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Alcoholism Drug Fails Sobriety Test

Surprising study finds naltrexone doesn't help hard-core drinkers

WEDNESDAY, Dec. 12, 2001 (HealthDayNews) -- A new study casts sobering doubts on earlier claims that an alcoholism drug can truly treat the addiction.

The study, appearing in the Dec. 13 issue of The New England Journal of Medicine, says naltrexone fails to prevent drinking relapses as well as previously believed, and, in fact, is no better than sugar pills at keeping hardened alcoholics on the wagon.

Dr. Robert Rosenheck, a Yale University psychiatrist and a study co-author, says he and his colleagues were "totally flabbergasted" by their findings. "Our study has to reduce the confidence that one can have in prescribing this medication," Rosenheck says. "But we don't have a definite answer yet."

The government is now sponsoring a large trial comparing naltrexone, which also is used to treat heroin addiction, with another alcoholism drug, acamprosate. Both medications act on the brain's opioid receptors to make drinking less pleasurable.

The Food and Drug Administration (FDA) approved naltrexone to treat alcoholism in 1994, marking the first new medication for problem drinking since 1948. At that time, the only other drug therapy available was disulfiram, or Antabuse, which provokes nausea in people who drink alcohol.

Alcoholism affects nearly one in 10 Americans, killing 100,000 people each year through illness, traffic accidents and other factors. The addiction leads to as much as $166 billion a year in direct and indirect health-care and social costs.

Earlier studies, including the work that led to its FDA approval, showed that, when combined with counseling, naltrexone could help suppress cravings and prevent relapses by reducing the number of days a person would drink and increasing the number of days between drinks.

In fact, the latest research was intended to learn not whether the drug was effective, which was assumed, but for how long. It also sought to determine if naltrexone paid for itself by reducing the need for other health services, Rosenheck says.

The new study involved 627 veterans, nearly all men who'd been drinking heavily since their 20s. The subjects, whose average age was about 49, said they'd typically been consuming about 13 drinks a day. Most had a family history of alcoholism.

The veterans were split into three groups: some took 50 milligrams a day of naltrexone for three months, some took the same dose for a year, and the rest were given sugar pills. All also were offered counseling, help taking their medication and referrals to Alcoholics Anonymous.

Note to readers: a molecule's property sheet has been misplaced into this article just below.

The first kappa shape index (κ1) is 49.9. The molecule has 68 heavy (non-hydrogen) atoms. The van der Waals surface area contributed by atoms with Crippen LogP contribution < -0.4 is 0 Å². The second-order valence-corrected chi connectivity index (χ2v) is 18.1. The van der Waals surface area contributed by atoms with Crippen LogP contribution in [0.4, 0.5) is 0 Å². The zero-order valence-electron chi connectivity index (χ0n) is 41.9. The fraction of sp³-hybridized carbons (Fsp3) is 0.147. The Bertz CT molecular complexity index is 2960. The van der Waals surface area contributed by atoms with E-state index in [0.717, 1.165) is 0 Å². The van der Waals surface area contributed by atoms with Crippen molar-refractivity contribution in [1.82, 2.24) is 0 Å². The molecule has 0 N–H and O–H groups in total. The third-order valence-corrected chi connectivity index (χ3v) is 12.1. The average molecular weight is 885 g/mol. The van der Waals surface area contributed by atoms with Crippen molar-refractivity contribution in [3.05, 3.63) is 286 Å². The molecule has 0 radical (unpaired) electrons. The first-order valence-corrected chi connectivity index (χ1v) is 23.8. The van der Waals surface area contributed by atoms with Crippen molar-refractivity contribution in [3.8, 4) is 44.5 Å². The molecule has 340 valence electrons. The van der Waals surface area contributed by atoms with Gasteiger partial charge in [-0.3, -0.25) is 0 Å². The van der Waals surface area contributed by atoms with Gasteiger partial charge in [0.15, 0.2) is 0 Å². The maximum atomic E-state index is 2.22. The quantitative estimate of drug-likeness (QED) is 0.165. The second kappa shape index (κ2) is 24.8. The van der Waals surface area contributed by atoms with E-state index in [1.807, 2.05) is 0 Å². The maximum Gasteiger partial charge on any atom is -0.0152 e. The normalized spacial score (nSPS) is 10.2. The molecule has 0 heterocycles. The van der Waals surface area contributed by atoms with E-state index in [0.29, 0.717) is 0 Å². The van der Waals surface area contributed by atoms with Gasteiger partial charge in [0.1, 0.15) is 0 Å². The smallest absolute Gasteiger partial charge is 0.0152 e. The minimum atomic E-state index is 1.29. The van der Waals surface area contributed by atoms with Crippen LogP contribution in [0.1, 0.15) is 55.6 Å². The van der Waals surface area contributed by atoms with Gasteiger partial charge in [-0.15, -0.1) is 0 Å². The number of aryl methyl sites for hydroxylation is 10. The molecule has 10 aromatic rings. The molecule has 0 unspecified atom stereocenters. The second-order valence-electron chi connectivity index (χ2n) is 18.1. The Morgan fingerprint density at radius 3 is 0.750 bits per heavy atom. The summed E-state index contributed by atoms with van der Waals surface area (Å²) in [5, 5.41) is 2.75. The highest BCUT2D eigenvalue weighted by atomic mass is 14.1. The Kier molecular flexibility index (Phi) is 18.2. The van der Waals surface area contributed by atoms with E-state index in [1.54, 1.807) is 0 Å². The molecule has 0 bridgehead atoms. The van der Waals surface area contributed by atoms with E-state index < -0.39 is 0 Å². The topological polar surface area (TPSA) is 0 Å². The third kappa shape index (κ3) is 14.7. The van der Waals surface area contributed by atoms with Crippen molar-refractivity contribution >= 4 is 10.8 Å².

After 13 weeks, vets in the two naltrexone groups had an average time to relapse of 72 days, compared with 62 days for those who didn't take the drug -- an insignificant difference, the researchers say. And after a year, the drug was no better than the placebo at cutting the number of drinking days or total drinks taken, although all three groups had small declines in each measure.

While Rosenheck says the results are a "very loud 'no' in a chorus of fairly positive 'yeses,'" other researchers suggest the nature of the study population might have biased the findings against the drug. However, Rosenheck says every time his team goes back to the data to address these questions, it comes up with the same answer: "We can't make an evidence-based recommendation to use this medication."

But Raye Litten, chief of treatment research at the National Institute on Alcohol Abuse and Alcoholism, says the latest findings are merely "one more piece in a puzzle" whose broader outlines reveal an effective medication.

"We do know that naltrexone isn't a magic bullet, and we never said it was. It has small to medium effects and works in many but not all [alcoholics]. We're trying to figure out which ones it works best in," Litten says.

The fact that the study subjects were such hard-core drinkers might have warranted using more of the drug, perhaps double or triple the 50 milligram dose, Litten says.

What To Do

To learn more about alcoholism, visit the National Institute on Alcohol Abuse and Alcoholism or the Screening for Mental Health, Inc..

If you think you've got a problem, perhaps you should consider Alcoholics Anonymous.

SOURCES: Interviews with Robert Rosenheck, M.D., professor of psychiatry and public health, Yale University School of Medicine, New Haven, Conn., and director, Department of Veterans Affairs Northeast Program Evaluation Center, West Haven, Conn.; Raye Litten, Ph.D., chief of treatment research, National Institute on Alcohol Abuse and Alcoholism, Bethesda, Md.; Dec. 13, 2001, The New England Journal of Medicine
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